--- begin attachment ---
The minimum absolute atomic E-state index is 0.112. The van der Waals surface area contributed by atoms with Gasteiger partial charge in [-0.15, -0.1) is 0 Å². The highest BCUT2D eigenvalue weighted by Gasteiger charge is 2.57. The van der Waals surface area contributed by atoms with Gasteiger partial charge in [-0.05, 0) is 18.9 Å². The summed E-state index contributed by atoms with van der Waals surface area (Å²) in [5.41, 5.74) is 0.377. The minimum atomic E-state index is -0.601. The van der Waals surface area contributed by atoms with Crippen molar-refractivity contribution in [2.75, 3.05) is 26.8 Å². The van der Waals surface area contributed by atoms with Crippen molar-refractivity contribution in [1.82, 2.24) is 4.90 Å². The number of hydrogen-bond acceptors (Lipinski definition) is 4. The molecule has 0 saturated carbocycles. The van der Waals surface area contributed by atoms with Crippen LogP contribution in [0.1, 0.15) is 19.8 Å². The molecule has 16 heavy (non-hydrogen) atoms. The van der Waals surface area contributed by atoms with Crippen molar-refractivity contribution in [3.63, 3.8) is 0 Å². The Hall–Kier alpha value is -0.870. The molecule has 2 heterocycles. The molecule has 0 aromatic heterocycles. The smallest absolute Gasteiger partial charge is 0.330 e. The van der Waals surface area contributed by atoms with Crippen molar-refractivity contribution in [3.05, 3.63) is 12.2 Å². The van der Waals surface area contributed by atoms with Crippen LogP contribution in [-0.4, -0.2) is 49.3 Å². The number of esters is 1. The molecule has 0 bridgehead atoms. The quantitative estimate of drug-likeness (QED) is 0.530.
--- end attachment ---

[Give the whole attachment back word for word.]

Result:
The minimum absolute atomic E-state index is 0.112. The van der Waals surface area contributed by atoms with Gasteiger partial charge in [-0.15, -0.1) is 0 Å². The highest BCUT2D eigenvalue weighted by Gasteiger charge is 2.57. The van der Waals surface area contributed by atoms with Gasteiger partial charge in [-0.05, 0) is 18.9 Å². The summed E-state index contributed by atoms with van der Waals surface area (Å²) in [5.41, 5.74) is 0.377. The minimum atomic E-state index is -0.601. The van der Waals surface area contributed by atoms with Crippen molar-refractivity contribution in [2.75, 3.05) is 26.8 Å². The van der Waals surface area contributed by atoms with Crippen molar-refractivity contribution in [1.82, 2.24) is 4.90 Å². The number of hydrogen-bond acceptors (Lipinski definition) is 4. The molecule has 0 saturated carbocycles. The van der Waals surface area contributed by atoms with Crippen LogP contribution in [0.1, 0.15) is 19.8 Å². The molecule has 16 heavy (non-hydrogen) atoms. The van der Waals surface area contributed by atoms with Crippen molar-refractivity contribution in [3.63, 3.8) is 0 Å². The Hall–Kier alpha value is -0.870. The molecule has 2 heterocycles. The molecule has 0 aromatic heterocycles. The smallest absolute Gasteiger partial charge is 0.330 e. The van der Waals surface area contributed by atoms with Crippen molar-refractivity contribution in [3.05, 3.63) is 12.2 Å². The van der Waals surface area contributed by atoms with Crippen LogP contribution in [-0.4, -0.2) is 49.3 Å². The number of esters is 1. The molecule has 0 bridgehead atoms. The quantitative estimate of drug-likeness (QED) is 0.530.